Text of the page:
7.                 return EScene.INTRO;
  8.             case EScene.INTRO :
  9.                 return null;
  10.             default :
  11.                 null;
  12.         }
  13.         return super.getBackSceneType(p_type);
  14.     }
  15.  
  16.    override public function getNextSceneType(p_type:EScene):EScene {
  17.         switch ( p_type )
  18.         {
  19.             case EScene.GAME :
  20.                 return EScene.RESULTS;
  21.             case EScene.INTRO :
  22.                 return EScene.MENU;
  23.             case EScene.MENU :
  24.                 return EScene.GAME;
  25.             default :
  26.                 null;
  27.         }
  28.         return super.getNextSceneType(p_type);
  29.     }

This is the guts of navigating through the game and means that you don’t have to worry about manually instantiating your scenen classes your self. Adding entities are done in each of your scenes and the entity management is nicely managed too. Entities are not display objects but their own ‘controller’ classes which force you to abstract your view logic into its own class. By creating a context object for each entity you get something to add your views to. All entities extend the base class Entity and need to override the _init method for initiation and if you need things updated via the internal loop then you must override the _update method. As an example:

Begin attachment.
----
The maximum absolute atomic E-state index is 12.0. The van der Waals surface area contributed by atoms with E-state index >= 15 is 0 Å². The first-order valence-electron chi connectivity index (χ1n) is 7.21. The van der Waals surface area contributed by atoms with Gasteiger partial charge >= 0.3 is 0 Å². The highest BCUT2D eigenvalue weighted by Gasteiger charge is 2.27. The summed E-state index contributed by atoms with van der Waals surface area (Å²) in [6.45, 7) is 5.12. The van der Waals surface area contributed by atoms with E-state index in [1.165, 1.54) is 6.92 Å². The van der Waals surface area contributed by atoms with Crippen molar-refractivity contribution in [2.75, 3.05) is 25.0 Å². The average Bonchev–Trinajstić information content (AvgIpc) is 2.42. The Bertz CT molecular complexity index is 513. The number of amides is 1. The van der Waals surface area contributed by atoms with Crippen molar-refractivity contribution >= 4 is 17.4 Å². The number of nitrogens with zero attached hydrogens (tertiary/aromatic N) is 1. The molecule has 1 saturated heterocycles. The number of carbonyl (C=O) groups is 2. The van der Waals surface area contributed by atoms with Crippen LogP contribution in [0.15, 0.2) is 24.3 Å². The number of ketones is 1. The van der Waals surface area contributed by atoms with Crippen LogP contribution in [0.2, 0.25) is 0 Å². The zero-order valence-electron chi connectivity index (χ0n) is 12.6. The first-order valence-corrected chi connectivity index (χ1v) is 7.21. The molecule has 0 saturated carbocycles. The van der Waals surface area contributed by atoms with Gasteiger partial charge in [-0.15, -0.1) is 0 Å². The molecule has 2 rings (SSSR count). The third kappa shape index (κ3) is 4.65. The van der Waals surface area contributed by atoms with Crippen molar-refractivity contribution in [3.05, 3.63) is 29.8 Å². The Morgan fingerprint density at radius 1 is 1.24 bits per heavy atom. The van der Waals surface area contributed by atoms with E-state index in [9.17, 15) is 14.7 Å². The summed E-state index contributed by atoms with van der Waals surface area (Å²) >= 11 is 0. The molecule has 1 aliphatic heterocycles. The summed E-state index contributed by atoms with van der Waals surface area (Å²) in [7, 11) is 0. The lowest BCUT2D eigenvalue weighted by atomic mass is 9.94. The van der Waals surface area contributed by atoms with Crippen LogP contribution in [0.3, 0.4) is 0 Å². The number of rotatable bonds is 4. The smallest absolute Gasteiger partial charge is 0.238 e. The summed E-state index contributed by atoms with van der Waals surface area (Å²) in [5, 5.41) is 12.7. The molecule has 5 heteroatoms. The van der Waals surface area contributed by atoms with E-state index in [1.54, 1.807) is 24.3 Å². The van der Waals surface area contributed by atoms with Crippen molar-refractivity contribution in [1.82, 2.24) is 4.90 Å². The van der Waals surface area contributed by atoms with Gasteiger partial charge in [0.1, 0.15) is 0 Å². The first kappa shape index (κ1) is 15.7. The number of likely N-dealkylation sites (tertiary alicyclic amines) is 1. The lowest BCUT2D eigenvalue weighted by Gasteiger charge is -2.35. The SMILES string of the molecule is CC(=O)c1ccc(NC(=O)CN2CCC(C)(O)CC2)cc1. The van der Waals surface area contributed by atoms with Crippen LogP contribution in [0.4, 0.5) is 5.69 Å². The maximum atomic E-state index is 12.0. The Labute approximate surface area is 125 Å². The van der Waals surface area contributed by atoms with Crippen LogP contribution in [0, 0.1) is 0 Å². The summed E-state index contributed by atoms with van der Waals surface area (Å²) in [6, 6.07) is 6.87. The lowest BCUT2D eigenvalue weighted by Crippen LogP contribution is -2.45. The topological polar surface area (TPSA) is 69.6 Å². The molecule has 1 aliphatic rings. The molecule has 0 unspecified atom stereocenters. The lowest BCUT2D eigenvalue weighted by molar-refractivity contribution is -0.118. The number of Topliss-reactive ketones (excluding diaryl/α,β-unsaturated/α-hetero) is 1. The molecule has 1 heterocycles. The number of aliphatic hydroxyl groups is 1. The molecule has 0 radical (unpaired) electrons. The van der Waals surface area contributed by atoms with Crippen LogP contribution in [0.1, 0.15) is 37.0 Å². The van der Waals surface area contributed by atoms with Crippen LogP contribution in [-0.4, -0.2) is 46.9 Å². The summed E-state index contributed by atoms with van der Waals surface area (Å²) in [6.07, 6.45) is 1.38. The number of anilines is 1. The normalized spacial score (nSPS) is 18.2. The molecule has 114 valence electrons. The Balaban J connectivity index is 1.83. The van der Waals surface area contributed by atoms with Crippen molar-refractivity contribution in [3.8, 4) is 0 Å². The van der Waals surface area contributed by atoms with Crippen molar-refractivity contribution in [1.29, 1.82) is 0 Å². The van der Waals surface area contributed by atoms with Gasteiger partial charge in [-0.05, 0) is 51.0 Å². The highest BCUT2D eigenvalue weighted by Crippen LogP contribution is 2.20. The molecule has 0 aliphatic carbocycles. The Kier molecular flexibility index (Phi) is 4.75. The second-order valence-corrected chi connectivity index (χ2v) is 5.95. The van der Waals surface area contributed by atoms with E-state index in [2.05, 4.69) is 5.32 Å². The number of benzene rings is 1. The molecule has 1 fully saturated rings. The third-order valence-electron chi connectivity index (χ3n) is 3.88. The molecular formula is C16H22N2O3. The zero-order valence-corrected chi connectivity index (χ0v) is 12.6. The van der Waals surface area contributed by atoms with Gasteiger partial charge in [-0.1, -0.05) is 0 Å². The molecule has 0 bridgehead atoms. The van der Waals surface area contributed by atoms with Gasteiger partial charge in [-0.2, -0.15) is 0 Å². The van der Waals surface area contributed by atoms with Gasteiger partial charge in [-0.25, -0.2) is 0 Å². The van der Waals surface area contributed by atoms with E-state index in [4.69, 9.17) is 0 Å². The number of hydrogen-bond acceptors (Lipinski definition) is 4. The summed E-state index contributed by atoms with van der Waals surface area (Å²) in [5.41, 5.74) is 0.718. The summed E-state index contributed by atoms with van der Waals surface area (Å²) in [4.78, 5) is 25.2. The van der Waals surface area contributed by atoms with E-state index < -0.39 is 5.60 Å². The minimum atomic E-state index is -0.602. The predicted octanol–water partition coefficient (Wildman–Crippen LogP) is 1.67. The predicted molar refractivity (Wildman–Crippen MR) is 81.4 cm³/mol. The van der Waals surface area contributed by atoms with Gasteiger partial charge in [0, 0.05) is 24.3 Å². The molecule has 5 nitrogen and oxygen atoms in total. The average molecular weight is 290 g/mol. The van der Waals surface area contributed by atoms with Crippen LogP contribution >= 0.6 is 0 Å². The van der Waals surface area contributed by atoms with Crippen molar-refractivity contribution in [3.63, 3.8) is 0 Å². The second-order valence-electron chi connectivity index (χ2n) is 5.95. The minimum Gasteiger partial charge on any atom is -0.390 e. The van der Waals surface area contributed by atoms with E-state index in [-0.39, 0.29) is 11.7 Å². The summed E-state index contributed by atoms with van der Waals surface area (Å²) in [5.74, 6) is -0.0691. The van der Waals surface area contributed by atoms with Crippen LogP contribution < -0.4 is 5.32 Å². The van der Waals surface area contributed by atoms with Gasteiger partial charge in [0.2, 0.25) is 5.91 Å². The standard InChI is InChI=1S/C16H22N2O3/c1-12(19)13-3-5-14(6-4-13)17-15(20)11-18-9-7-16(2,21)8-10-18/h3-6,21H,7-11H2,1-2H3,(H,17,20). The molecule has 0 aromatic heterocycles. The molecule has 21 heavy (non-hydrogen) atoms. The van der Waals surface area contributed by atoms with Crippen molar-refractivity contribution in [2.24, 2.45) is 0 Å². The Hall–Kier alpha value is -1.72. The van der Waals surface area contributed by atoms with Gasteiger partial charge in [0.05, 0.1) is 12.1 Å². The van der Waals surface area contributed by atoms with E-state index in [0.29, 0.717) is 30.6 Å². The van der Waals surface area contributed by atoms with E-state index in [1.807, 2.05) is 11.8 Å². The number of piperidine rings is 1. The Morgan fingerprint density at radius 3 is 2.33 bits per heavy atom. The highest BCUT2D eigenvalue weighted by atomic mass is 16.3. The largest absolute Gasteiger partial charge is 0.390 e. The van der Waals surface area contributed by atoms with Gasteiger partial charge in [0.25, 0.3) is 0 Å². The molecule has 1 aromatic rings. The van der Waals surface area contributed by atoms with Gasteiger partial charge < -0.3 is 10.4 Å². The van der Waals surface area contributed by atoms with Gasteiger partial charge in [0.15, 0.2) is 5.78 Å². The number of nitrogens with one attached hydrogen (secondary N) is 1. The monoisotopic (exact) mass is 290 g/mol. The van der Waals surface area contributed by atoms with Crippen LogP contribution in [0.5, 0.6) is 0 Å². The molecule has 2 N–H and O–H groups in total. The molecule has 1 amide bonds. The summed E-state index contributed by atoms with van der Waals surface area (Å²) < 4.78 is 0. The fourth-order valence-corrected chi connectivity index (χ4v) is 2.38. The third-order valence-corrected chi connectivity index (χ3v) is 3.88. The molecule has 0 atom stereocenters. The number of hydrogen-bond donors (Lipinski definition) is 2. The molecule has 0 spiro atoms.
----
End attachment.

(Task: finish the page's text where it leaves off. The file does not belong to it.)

1. class SpaceManEntity extends Entity {
  2.  
  3.     private var context:Context;
  4.     private var _assetManager:AssetManager;
  5.     private var spaceManView:SpaceManView;
  6.  
  7.     public function new(p_kernel:IKernel) {
  8.         context = new Context();
  9.         _assetManager = cast p_kernel.assets;
  10.         super(p_kernel, context);
  11.     }
  12.  
  13.     override private function _init():Void {
  14.         super._init();
  15.         spaceManView = new SpaceManView();
  16.         context.addChild(spaceManView);
  17.     }
  18.  
  19.     override private function _updater(p_deltaTime:Int = 0):Void {
  20.         super._updater(p_deltaTime);
  21.         spaceManView.render();
  22.     }
  23.  
  24.     public function setPosition(x:Float, y:Float):Void {
  25.         spaceManView.setPosition(x, y);
  26.     }
  27. }

Ideally you would want to add the instantiation of the View to the Factory class to avoid having to have instantiation littered through your code base – this also makes it much easier if you wish to unit test your classes.

The kernal object that is injected into the constructor is an internal object that is passed around the game and holds lots of information about the current state of the application as well as other settings like isDebug or isFullScreen etc.

Next time I will run through setting up a basic game so that I can easier demonstrate how the framework flows and how it handles other things like transitions, preloading of assets etc.